Big kudos! British grocery store is using its food waste to generate energy
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Food waste and loss is a significant problem throughout the world. According to the Food and Agriculture Organisation of the United Nations (FAO) in Europe, North America and Oceania alone there is a yearly per capita food loss of between 280 and 300 kilograms.

But not everything needs to go to waste. Damaged crops, supermarket products past their ‘best before’ date, as well as scraps from restaurants and hotels, can be used to produce energy thanks to microbial anaerobic digestion.

When microbes digest food, they release methane, a gas that can be used to produce energy. So by placing food waste in big silos, which are oxygen-free, microbes can produce bio-methane that can then be used to generate electricity. Francie Diep explaines how it works over at Popular Science: "The food goes into oxygen-free tanks with particular bacteria species inside that thrive without oxygen. Those bacteria break down the food in many steps; during the last step, bacteria produce primarily carbon dioxide and methane gas."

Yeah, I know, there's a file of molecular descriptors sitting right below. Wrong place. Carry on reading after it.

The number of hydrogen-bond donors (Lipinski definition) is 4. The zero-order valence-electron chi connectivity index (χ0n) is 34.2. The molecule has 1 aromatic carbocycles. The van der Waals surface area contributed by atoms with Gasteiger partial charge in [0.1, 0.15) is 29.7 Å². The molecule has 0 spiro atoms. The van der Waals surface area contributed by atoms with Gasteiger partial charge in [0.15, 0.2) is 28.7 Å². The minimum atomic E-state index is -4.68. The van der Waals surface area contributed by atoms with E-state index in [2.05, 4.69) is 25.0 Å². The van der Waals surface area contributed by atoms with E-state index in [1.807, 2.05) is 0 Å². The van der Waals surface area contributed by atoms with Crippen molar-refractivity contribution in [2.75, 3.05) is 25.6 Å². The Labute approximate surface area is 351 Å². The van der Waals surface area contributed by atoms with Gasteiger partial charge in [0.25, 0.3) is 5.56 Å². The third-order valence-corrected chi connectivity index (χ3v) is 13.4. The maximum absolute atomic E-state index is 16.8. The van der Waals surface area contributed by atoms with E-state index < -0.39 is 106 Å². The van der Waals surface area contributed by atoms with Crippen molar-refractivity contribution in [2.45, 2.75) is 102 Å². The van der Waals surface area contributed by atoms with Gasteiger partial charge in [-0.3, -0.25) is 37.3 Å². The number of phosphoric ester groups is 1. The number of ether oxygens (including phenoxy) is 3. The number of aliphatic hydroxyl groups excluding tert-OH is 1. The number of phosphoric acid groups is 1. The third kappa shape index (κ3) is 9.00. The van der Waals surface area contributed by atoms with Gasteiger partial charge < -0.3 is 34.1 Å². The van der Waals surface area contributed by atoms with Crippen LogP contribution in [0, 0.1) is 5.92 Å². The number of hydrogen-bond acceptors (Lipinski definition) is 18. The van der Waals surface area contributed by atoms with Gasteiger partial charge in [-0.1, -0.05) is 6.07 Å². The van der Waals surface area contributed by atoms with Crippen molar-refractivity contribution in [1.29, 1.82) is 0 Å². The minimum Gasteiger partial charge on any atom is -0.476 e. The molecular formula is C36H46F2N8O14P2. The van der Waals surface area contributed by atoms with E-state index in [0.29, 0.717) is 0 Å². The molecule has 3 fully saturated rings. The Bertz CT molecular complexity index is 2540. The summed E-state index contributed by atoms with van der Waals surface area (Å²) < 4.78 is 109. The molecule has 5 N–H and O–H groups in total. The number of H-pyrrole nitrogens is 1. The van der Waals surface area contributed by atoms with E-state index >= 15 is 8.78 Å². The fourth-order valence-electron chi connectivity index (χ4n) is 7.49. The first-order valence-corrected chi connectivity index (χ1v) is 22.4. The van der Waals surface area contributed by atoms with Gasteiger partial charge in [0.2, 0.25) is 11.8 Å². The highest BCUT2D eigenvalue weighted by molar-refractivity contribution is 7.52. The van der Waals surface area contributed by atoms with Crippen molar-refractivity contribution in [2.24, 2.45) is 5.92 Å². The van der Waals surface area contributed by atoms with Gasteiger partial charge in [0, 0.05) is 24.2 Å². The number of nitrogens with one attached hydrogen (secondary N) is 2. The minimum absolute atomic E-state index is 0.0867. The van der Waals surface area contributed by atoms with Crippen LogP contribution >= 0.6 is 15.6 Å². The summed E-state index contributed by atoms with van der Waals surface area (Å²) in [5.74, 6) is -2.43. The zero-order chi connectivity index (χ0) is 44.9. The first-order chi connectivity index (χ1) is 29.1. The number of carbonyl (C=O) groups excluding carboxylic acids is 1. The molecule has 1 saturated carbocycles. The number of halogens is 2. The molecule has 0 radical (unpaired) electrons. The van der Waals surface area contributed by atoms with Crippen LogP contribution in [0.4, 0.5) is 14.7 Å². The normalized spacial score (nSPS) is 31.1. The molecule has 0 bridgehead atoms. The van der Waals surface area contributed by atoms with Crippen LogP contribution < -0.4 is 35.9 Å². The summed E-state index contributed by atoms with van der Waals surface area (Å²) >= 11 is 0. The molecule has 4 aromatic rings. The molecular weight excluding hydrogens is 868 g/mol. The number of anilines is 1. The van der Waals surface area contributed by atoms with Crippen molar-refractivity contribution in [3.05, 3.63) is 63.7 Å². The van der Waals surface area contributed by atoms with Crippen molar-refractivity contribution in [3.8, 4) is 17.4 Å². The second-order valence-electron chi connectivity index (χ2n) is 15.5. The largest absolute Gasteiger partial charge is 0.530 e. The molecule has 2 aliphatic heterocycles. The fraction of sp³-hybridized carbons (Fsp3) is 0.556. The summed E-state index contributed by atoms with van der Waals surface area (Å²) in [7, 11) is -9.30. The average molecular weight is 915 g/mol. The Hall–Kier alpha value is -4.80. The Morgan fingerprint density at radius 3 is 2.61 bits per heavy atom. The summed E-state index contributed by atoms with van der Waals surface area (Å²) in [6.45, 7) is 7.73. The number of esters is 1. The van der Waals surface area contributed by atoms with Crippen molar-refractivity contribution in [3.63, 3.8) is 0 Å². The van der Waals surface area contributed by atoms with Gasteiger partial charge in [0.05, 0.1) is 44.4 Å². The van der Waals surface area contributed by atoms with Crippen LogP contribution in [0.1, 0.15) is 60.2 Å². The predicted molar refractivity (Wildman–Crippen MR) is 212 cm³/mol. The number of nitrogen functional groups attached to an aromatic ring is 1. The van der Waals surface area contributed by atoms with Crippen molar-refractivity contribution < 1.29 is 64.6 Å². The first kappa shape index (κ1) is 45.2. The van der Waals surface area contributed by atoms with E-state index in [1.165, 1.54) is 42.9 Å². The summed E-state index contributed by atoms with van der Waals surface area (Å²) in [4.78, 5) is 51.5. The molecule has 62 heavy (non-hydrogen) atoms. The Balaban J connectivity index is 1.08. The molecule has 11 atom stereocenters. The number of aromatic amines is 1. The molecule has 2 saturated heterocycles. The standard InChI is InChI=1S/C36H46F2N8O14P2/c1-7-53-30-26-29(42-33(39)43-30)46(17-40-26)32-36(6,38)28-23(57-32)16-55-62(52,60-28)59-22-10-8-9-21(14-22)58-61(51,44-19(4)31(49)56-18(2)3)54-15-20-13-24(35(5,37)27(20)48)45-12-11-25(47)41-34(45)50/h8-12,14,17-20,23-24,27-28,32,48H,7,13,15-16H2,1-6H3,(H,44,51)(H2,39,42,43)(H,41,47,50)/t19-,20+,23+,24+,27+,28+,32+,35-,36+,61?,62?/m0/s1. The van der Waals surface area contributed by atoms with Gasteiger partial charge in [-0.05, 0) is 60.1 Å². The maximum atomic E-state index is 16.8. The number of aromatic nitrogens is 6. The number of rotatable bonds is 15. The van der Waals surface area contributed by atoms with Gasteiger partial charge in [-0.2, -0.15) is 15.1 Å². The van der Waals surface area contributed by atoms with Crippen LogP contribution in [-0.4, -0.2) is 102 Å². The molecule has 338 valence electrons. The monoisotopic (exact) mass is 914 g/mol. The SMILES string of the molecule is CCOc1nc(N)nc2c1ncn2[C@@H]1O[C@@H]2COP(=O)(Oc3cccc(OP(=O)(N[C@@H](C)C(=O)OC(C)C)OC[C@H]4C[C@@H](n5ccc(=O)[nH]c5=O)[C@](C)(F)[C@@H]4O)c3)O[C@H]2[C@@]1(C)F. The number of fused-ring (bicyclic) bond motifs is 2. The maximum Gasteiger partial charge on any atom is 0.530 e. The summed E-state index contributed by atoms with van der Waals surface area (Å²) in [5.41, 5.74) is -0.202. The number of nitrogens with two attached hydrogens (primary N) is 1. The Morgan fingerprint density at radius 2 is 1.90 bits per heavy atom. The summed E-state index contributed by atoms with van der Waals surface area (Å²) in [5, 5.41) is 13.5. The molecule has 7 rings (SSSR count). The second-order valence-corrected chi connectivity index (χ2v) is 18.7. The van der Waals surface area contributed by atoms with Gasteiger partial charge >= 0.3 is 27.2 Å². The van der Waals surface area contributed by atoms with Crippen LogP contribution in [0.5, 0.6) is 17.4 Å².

Sainsbury, the British grocery chain, is already doing this. It partnered with Biffa, an anaerobic digestion facility, that turns food into bio-methane, and is now running it’s Cannock store with waste-generated energy.

Similar efforts are being conducted in the US, reports Smithsonian's Shannon Palus.